New Economic Realities   //   September 19, 2023

California fast-food workers secure $20 minimum wage in legislative deal

Restaurant industry groups and labor advocates are praising a legislative deal reached in California last week, after months of back-and-forth over a bill called the Fast Recovery Act, which passed last year and attempted to reform the state’s fast-food industry.

The deal represents a rare compromise that increases wages while avoiding other new regulations. But it still includes the introduction of a Fast Food Council that will allow workers from the industry to have a say in future pay hikes.

The Fast Recovery Act passed last year was set to bring fast-food worker minimum wages to $22 an hour, and create a first-of-its-kind council with regulatory-making abilities. But the restaurant lobby, nearly united in opposition, staged a ballot measure initiative to ask voters whether to undo the law in the fall of 2024. The ensuing controversy resulted in the topic being revisited this legislative session. Now, this deal could create a new model for how states set wages for certain industries.

The agreed-upon deal will boost wages to $20 an hour. And it changes the powers of the fast food council. While it will still have the power to establish wage increases of 3.5% or the CPI beginning in 2025, it will serve in an advisory capacity on workplace condition issues. As a result of this compromise, the ballot referendum will be withdrawn.

Matt Haller, president and CEO of the International Franchise Association, said the deal represents the “best possible outcome” for those involved.

“We’re not going to have to go through a significant exercise to raise resources from our member companies for a ballot referendum,” he said, saying the campaign could have cost $100 million or more. 

Haller also praised the deal for including industry-friendly assurances like averting the passage of a joint liability provision between quick-service restaurants franchises and their franchisors. In that proposal, a corporate brand could be liable in the case of a restaurant that was being sued over alleged workplace violations. The deal also prevents municipalities in California from enacting higher minimum wages for fast-food workers through 2029. 

Though he couldn’t share how much the wages increases would mean to a business’s bottom line, he said the deal represents, “certainly a better outcome when compared with the alternatives, from a cost standpoint to business owners.”

The labor industry, including groups like SEIU and Fight for 15, supported passage of the deal. Though the deal doesn’t give the same authority as the earlier version, the new proposal  “ensures a seat at the table,” Fight for 15 tweeted. California has roughly 550,000 fast-food workers. 

Jennifer Sherer, director of the state worker power initiative for the Economic Policy Institute, said in an interview with Modern Retail that the deal creates a new model for other states to look at. The nine-member Fast Food Council will include two industry representatives, two franchisees, two employees, two employee advocates and a neutral chairperson, as well as non-voting state experts.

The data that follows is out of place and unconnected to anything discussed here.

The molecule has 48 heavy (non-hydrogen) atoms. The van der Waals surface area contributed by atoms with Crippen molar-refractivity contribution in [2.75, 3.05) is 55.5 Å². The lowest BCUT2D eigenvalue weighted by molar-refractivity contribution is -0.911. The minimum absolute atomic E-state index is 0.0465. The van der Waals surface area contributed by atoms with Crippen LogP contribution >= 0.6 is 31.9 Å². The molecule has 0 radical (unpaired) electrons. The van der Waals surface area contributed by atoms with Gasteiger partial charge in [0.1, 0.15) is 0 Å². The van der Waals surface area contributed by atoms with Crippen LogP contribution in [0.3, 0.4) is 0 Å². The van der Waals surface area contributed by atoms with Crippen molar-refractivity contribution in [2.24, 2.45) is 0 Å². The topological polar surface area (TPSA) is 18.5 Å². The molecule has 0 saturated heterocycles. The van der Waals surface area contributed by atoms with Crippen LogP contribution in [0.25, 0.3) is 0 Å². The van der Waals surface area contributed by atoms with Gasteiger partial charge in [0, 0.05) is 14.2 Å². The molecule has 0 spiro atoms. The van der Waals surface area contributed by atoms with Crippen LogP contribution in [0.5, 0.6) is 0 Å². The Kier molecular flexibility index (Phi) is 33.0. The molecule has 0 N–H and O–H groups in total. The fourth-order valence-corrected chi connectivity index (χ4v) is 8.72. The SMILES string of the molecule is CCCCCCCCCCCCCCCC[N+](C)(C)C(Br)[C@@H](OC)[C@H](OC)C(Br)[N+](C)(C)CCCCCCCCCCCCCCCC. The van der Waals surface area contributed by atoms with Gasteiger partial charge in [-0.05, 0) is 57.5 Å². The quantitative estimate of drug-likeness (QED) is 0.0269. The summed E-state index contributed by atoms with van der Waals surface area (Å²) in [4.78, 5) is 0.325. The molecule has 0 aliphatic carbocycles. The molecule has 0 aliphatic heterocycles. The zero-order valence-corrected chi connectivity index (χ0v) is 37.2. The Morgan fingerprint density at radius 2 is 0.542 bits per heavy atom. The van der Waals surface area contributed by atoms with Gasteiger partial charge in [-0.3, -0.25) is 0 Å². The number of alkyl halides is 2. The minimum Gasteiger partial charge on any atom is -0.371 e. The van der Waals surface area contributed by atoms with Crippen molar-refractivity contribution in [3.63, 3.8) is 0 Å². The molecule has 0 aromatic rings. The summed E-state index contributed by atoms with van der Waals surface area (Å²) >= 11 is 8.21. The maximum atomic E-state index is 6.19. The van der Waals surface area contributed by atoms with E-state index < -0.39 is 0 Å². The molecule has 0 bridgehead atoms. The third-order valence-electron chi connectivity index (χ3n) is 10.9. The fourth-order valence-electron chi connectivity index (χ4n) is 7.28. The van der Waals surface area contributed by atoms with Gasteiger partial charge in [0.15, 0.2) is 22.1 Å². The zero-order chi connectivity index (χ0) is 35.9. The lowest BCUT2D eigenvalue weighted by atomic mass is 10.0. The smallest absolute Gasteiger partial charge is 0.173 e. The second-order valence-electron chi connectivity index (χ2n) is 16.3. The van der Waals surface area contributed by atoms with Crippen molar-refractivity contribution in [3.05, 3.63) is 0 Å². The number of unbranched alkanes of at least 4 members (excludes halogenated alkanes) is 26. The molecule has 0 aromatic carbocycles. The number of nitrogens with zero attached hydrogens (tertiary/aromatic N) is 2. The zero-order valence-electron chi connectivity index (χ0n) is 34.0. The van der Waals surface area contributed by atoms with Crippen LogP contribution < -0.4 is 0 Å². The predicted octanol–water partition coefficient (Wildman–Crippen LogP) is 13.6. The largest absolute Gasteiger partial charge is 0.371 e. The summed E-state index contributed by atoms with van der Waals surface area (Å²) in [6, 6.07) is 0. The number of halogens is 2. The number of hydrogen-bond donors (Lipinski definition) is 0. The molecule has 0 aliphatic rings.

“It’s creating a new structure where workers from the industry themselves, along with government officials and industry representatives, are going to sit down with the data and experiences and each year have the ability to recommend new adjustments for wages,” she said. 

It’s not unheard of for certain sectors to have separate wage requirements. Fast-food workers in New York state have minimum wage of $15 throughout the state, though it is $14.20 for other workers outside of New York City, Long Island,and Westchester County. And the state of Colorado earlier this year passed legisltion to create a wage board for health care workers.

Still, the industry-backed lobby is likely to push back on efforts to see the California deal replicated. Sean Kennedy, evp of public affairs for the National Restaurant Association, said the group is frequently engaging state lawmakers around wages.

“I don’t view this as something we’re going to see sweeping across the states, but we are going to be mindful of its overreach,” he said. We simply cannot have something with a dramatic level of regulation for one segment of one sector. We’re going to be ready on that front.”

Joseph Bryant, the evp of the national service worker union SEIU, said in a statement sent to Modern Retail that the California deal is a win because it gives higher wages to cooks and cashiers, the majority of whom are women of color. 

“AB 1228 represents a historic opportunity to take on our state’s generations-old legacy of systemic racial and economic inequality by putting power directly in the hands of the Black, Latino and immigrant fast-food workers who keep our economy running,” Bryant said.

Gov. Gavin Newsom is expected to sign the legislation, which passed as Assembly Bill 1228. 

“This is a win-win for workers and businesses,” said Alex Stack, deputy communications director, in an email to Modern Retail. “We’re pleased with the outcome of this deal and Governor Newsom looks forward to it reaching his desk.”